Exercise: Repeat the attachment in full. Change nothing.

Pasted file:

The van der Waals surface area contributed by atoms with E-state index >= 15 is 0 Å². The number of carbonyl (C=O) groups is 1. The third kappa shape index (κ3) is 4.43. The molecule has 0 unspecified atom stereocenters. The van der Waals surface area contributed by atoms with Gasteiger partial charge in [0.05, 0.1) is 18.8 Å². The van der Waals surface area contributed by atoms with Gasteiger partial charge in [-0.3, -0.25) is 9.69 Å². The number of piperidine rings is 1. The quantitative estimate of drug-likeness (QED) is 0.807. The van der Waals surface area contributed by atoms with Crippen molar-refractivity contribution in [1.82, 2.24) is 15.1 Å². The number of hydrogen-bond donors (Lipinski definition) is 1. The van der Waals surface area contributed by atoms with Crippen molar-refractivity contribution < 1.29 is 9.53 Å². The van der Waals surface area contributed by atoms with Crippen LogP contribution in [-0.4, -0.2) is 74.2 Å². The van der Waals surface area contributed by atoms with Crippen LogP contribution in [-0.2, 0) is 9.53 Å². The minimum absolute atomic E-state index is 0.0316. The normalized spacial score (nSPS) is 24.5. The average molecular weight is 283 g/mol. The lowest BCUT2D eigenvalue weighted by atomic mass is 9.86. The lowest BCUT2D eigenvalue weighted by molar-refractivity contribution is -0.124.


The van der Waals surface area contributed by atoms with E-state index >= 15 is 0 Å². The number of carbonyl (C=O) groups is 1. The third kappa shape index (κ3) is 4.43. The molecule has 0 unspecified atom stereocenters. The van der Waals surface area contributed by atoms with Gasteiger partial charge in [0.05, 0.1) is 18.8 Å². The van der Waals surface area contributed by atoms with Gasteiger partial charge in [-0.3, -0.25) is 9.69 Å². The number of piperidine rings is 1. The quantitative estimate of drug-likeness (QED) is 0.807. The van der Waals surface area contributed by atoms with Crippen molar-refractivity contribution in [1.82, 2.24) is 15.1 Å². The number of hydrogen-bond donors (Lipinski definition) is 1. The van der Waals surface area contributed by atoms with Crippen molar-refractivity contribution < 1.29 is 9.53 Å². The van der Waals surface area contributed by atoms with Crippen LogP contribution in [-0.4, -0.2) is 74.2 Å². The van der Waals surface area contributed by atoms with Crippen LogP contribution in [-0.2, 0) is 9.53 Å². The minimum absolute atomic E-state index is 0.0316. The normalized spacial score (nSPS) is 24.5. The average molecular weight is 283 g/mol. The lowest BCUT2D eigenvalue weighted by atomic mass is 9.86. The lowest BCUT2D eigenvalue weighted by molar-refractivity contribution is -0.124.